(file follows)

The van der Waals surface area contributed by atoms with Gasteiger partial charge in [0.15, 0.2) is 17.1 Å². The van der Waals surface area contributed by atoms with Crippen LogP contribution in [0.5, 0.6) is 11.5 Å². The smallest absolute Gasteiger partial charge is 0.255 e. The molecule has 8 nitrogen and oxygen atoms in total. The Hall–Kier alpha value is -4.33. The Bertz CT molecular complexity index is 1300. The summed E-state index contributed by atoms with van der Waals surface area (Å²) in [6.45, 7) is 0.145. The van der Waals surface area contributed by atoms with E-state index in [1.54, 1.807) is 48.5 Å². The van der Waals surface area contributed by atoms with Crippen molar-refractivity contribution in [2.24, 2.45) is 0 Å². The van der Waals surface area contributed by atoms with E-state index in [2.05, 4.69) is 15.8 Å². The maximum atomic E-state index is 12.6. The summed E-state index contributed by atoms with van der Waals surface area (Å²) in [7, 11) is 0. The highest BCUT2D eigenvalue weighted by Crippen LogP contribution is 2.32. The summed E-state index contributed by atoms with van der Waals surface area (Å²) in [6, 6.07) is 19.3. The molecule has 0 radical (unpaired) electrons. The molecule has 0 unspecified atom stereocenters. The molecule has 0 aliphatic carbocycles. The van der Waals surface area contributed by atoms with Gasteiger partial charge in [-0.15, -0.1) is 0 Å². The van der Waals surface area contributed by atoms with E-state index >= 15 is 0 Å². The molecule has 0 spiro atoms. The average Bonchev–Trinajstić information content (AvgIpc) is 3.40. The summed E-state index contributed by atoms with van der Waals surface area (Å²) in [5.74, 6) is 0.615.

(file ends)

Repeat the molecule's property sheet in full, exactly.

The van der Waals surface area contributed by atoms with Gasteiger partial charge in [0.15, 0.2) is 17.1 Å². The van der Waals surface area contributed by atoms with Crippen LogP contribution in [0.5, 0.6) is 11.5 Å². The smallest absolute Gasteiger partial charge is 0.255 e. The molecule has 8 nitrogen and oxygen atoms in total. The Hall–Kier alpha value is -4.33. The Bertz CT molecular complexity index is 1300. The summed E-state index contributed by atoms with van der Waals surface area (Å²) in [6.45, 7) is 0.145. The van der Waals surface area contributed by atoms with E-state index in [1.54, 1.807) is 48.5 Å². The van der Waals surface area contributed by atoms with Crippen molar-refractivity contribution in [2.24, 2.45) is 0 Å². The van der Waals surface area contributed by atoms with E-state index in [2.05, 4.69) is 15.8 Å². The maximum atomic E-state index is 12.6. The summed E-state index contributed by atoms with van der Waals surface area (Å²) in [7, 11) is 0. The highest BCUT2D eigenvalue weighted by Crippen LogP contribution is 2.32. The summed E-state index contributed by atoms with van der Waals surface area (Å²) in [6, 6.07) is 19.3. The molecule has 0 radical (unpaired) electrons. The molecule has 0 unspecified atom stereocenters. The molecule has 0 aliphatic carbocycles. The van der Waals surface area contributed by atoms with Gasteiger partial charge in [-0.15, -0.1) is 0 Å². The van der Waals surface area contributed by atoms with E-state index >= 15 is 0 Å². The molecule has 0 spiro atoms. The average Bonchev–Trinajstić information content (AvgIpc) is 3.40. The summed E-state index contributed by atoms with van der Waals surface area (Å²) in [5.74, 6) is 0.615.